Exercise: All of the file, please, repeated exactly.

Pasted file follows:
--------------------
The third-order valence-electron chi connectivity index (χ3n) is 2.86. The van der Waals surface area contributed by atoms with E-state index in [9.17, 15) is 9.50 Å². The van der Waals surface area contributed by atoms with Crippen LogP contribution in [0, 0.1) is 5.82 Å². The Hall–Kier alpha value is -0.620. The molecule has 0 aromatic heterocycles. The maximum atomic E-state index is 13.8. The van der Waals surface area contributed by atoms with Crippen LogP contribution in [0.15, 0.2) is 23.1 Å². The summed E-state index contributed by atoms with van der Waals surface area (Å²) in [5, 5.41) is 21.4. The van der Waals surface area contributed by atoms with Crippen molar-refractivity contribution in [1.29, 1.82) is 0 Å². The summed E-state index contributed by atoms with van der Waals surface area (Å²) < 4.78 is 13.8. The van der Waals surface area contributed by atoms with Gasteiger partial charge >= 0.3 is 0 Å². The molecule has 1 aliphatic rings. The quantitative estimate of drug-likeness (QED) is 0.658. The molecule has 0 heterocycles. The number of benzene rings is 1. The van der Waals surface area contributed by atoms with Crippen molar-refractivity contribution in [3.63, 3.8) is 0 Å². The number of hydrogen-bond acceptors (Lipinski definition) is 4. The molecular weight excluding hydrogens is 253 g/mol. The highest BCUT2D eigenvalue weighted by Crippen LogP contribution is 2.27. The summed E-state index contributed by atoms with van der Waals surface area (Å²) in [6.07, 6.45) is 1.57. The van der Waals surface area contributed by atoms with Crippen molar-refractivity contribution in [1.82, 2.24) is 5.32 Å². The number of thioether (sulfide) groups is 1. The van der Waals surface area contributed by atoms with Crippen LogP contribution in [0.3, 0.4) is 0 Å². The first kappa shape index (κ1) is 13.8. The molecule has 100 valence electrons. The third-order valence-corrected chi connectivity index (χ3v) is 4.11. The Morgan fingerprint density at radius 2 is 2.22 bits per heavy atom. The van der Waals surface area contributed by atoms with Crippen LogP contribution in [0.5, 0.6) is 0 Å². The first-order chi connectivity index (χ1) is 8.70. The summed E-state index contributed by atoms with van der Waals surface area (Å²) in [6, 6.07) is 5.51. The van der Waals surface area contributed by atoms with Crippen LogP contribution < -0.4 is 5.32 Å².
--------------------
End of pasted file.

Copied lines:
The third-order valence-electron chi connectivity index (χ3n) is 2.86. The van der Waals surface area contributed by atoms with E-state index in [9.17, 15) is 9.50 Å². The van der Waals surface area contributed by atoms with Crippen LogP contribution in [0, 0.1) is 5.82 Å². The Hall–Kier alpha value is -0.620. The molecule has 0 aromatic heterocycles. The maximum atomic E-state index is 13.8. The van der Waals surface area contributed by atoms with Crippen LogP contribution in [0.15, 0.2) is 23.1 Å². The summed E-state index contributed by atoms with van der Waals surface area (Å²) in [5, 5.41) is 21.4. The van der Waals surface area contributed by atoms with Crippen molar-refractivity contribution in [1.29, 1.82) is 0 Å². The summed E-state index contributed by atoms with van der Waals surface area (Å²) < 4.78 is 13.8. The van der Waals surface area contributed by atoms with Gasteiger partial charge >= 0.3 is 0 Å². The molecule has 1 aliphatic rings. The quantitative estimate of drug-likeness (QED) is 0.658. The molecule has 0 heterocycles. The number of benzene rings is 1. The van der Waals surface area contributed by atoms with Crippen molar-refractivity contribution in [3.63, 3.8) is 0 Å². The number of hydrogen-bond acceptors (Lipinski definition) is 4. The molecular weight excluding hydrogens is 253 g/mol. The highest BCUT2D eigenvalue weighted by Crippen LogP contribution is 2.27. The summed E-state index contributed by atoms with van der Waals surface area (Å²) in [6.07, 6.45) is 1.57. The van der Waals surface area contributed by atoms with Crippen molar-refractivity contribution in [1.82, 2.24) is 5.32 Å². The number of thioether (sulfide) groups is 1. The van der Waals surface area contributed by atoms with Crippen LogP contribution in [0.3, 0.4) is 0 Å². The first kappa shape index (κ1) is 13.8. The molecule has 100 valence electrons. The third-order valence-corrected chi connectivity index (χ3v) is 4.11. The Morgan fingerprint density at radius 2 is 2.22 bits per heavy atom. The van der Waals surface area contributed by atoms with Crippen LogP contribution in [0.5, 0.6) is 0 Å². The first-order chi connectivity index (χ1) is 8.70. The summed E-state index contributed by atoms with van der Waals surface area (Å²) in [6, 6.07) is 5.51. The van der Waals surface area contributed by atoms with Crippen LogP contribution < -0.4 is 5.32 Å².